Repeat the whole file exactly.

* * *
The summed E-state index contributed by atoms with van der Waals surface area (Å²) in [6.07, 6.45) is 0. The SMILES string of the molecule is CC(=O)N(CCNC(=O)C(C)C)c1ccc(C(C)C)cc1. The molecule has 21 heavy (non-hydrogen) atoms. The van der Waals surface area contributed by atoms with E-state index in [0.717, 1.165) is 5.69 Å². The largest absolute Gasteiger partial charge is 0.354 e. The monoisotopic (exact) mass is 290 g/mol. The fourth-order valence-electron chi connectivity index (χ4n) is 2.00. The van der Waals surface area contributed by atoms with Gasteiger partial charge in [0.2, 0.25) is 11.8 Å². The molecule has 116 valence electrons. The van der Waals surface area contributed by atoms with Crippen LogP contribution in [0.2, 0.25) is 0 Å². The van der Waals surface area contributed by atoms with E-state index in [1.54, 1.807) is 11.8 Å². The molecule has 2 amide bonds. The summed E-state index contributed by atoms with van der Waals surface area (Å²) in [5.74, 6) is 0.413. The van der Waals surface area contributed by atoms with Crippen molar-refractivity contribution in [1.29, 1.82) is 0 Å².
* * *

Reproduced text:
The summed E-state index contributed by atoms with van der Waals surface area (Å²) in [6.07, 6.45) is 0. The SMILES string of the molecule is CC(=O)N(CCNC(=O)C(C)C)c1ccc(C(C)C)cc1. The molecule has 21 heavy (non-hydrogen) atoms. The van der Waals surface area contributed by atoms with E-state index in [0.717, 1.165) is 5.69 Å². The largest absolute Gasteiger partial charge is 0.354 e. The monoisotopic (exact) mass is 290 g/mol. The fourth-order valence-electron chi connectivity index (χ4n) is 2.00. The van der Waals surface area contributed by atoms with Gasteiger partial charge in [0.2, 0.25) is 11.8 Å². The molecule has 116 valence electrons. The van der Waals surface area contributed by atoms with Crippen LogP contribution in [0.2, 0.25) is 0 Å². The van der Waals surface area contributed by atoms with E-state index in [1.54, 1.807) is 11.8 Å². The molecule has 2 amide bonds. The summed E-state index contributed by atoms with van der Waals surface area (Å²) in [5.74, 6) is 0.413. The van der Waals surface area contributed by atoms with Crippen molar-refractivity contribution in [1.29, 1.82) is 0 Å².